These new non-contact scanners were first used in manual configurations before maturing into semi-automated measuring cells, proving highly useful in various automotive industry applications including prototyping, dies, sheet metal stampings and closure measurements. The industry has also seen a definite shift in approach to quality control in serial manufacturing.

Process innovations and developments in metrology equipment that have moved inspections out of the quality room and progressively closer to the line have resulted in a reduction in the time taken to collect data, obtain information and act to correct issues. Many of these changes are fuelled by innovations on the software side which help deal with the large amounts of data created and put those to best use.

Bringing big data metrology to the bodyshop

Hexagon_MI_Logo

In 2015, Hexagon Metrology rebranded as Hexagon Manufacturing Intelligence, to reflect the more integrated approach it provides

Hexagon Metrology has played a key role in developments within automotive manufacturing to date, and the business remains one of the foremost forces driving innovation in the industry. It was its investment in research and development that yielded the new technologies that first moved measurement from the quality room to the point of production and then brought metrology data into the wider factory workflow.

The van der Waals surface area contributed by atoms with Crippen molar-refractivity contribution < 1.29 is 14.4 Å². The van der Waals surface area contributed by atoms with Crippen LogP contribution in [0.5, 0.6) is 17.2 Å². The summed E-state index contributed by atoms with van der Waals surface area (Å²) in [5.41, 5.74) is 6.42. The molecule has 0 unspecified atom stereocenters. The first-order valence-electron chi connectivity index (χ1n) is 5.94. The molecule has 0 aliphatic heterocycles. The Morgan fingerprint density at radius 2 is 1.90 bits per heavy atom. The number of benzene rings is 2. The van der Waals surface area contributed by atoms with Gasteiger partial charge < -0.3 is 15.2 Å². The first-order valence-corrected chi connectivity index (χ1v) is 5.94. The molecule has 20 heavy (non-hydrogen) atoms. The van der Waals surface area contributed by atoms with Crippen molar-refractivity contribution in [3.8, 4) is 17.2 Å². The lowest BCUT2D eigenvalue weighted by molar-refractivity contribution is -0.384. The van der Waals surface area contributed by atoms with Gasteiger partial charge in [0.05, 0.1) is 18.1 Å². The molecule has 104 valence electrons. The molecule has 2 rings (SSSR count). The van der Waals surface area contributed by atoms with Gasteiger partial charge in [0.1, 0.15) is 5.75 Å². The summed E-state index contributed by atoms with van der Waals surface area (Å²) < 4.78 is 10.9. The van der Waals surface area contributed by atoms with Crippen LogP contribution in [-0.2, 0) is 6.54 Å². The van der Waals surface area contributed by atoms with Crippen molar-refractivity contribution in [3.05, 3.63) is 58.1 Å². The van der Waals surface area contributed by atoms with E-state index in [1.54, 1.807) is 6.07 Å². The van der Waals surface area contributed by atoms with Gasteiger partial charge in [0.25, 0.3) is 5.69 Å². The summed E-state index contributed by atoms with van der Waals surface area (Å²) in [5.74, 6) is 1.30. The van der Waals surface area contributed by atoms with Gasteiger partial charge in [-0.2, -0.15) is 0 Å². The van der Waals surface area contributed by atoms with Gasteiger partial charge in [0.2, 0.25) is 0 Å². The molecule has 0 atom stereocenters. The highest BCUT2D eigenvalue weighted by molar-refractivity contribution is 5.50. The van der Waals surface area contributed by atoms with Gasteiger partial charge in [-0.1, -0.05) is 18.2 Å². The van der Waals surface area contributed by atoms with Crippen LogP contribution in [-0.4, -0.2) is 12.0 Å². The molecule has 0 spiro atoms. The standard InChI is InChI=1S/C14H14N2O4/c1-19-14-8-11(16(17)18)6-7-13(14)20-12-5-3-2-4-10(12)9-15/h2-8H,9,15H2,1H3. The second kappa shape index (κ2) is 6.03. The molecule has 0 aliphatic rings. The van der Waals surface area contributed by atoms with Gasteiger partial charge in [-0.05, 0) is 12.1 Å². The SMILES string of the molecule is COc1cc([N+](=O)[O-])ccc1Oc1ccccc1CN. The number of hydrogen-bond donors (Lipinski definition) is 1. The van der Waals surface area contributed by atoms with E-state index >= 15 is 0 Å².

Recent acquisitions – including CAD/CAM specialists Vero Software and Forming Technologies Inc and statistical process control expert Q-DAS – have further expanded the business’ offering into broader manufacturing technologies.

This drive for innovation has shifted the business’ expertise and focus over the years. It now encompasses a vision for a more integrated form of industrial manufacturing, one that makes the most of the possibilities of information technology solutions that improve quality and productivity across entire industry workflows.

To reflect this evolution, Hexagon Metrology was last year rebranded as Hexagon Manufacturing Intelligence. This new public face is all about showing how Hexagon’s industrial metrology expertise has been redefined in recent years in terms of what they’ve identified as “sensing, thinking and acting”.

This refers to the integrated collection, analysis and active use of measurement data, which has become a focus of the business’ innovation within the metrology space. This holistic approach has the potential to give users the confidence to increase production speed and accelerate productivity while simultaneously enhancing product quality.

360° SIMS – Through the line and beyondOne of Hexagon’s most recent industrial solutions stands out as an attempt to solve a long-standing problem that has limited automotive manufacturing efficiency.

360SIMS_DualRobot_Kuka_BIW_Cell_with_RPS-Face01_HR

360° SIMS dual robot cell configuration employs 7-axis sliders to give robots access to all critical areas

As industry OEMs and suppliers have been unable to fully integrate the latest metrology technologies within a single in-line workflow, a solution that combined speed, reliability and advanced data capture capabilities would have the potential to redefine the sector.

The 360° SIMS system has been developed and designed for just this purpose. An automated 3D metrology and process control system, it is suitable for use either in-line or near the line, as a line bypass or in advanced measuring centres.